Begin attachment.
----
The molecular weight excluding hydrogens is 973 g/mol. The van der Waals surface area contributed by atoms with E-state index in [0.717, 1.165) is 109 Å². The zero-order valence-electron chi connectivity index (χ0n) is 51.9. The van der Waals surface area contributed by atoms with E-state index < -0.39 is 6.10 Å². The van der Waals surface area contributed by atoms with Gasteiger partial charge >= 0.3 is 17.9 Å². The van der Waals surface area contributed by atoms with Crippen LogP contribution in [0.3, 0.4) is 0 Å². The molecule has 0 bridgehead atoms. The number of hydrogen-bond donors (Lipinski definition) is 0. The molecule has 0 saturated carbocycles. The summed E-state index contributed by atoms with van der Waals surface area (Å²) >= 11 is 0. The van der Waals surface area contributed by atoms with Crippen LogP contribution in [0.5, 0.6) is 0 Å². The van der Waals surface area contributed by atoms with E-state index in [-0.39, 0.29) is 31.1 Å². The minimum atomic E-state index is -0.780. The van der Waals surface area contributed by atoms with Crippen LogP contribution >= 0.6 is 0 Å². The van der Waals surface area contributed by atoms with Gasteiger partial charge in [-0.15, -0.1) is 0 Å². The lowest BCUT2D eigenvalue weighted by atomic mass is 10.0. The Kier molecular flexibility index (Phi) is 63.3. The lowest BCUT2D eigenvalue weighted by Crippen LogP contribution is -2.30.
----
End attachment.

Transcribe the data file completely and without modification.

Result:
The molecular weight excluding hydrogens is 973 g/mol. The van der Waals surface area contributed by atoms with E-state index in [0.717, 1.165) is 109 Å². The zero-order valence-electron chi connectivity index (χ0n) is 51.9. The van der Waals surface area contributed by atoms with E-state index < -0.39 is 6.10 Å². The van der Waals surface area contributed by atoms with Gasteiger partial charge >= 0.3 is 17.9 Å². The van der Waals surface area contributed by atoms with Crippen LogP contribution in [0.3, 0.4) is 0 Å². The molecule has 0 bridgehead atoms. The number of hydrogen-bond donors (Lipinski definition) is 0. The molecule has 0 saturated carbocycles. The summed E-state index contributed by atoms with van der Waals surface area (Å²) >= 11 is 0. The van der Waals surface area contributed by atoms with Crippen LogP contribution in [0.5, 0.6) is 0 Å². The van der Waals surface area contributed by atoms with E-state index in [-0.39, 0.29) is 31.1 Å². The minimum atomic E-state index is -0.780. The van der Waals surface area contributed by atoms with Crippen LogP contribution >= 0.6 is 0 Å². The van der Waals surface area contributed by atoms with Gasteiger partial charge in [-0.15, -0.1) is 0 Å². The lowest BCUT2D eigenvalue weighted by atomic mass is 10.0. The Kier molecular flexibility index (Phi) is 63.3. The lowest BCUT2D eigenvalue weighted by Crippen LogP contribution is -2.30.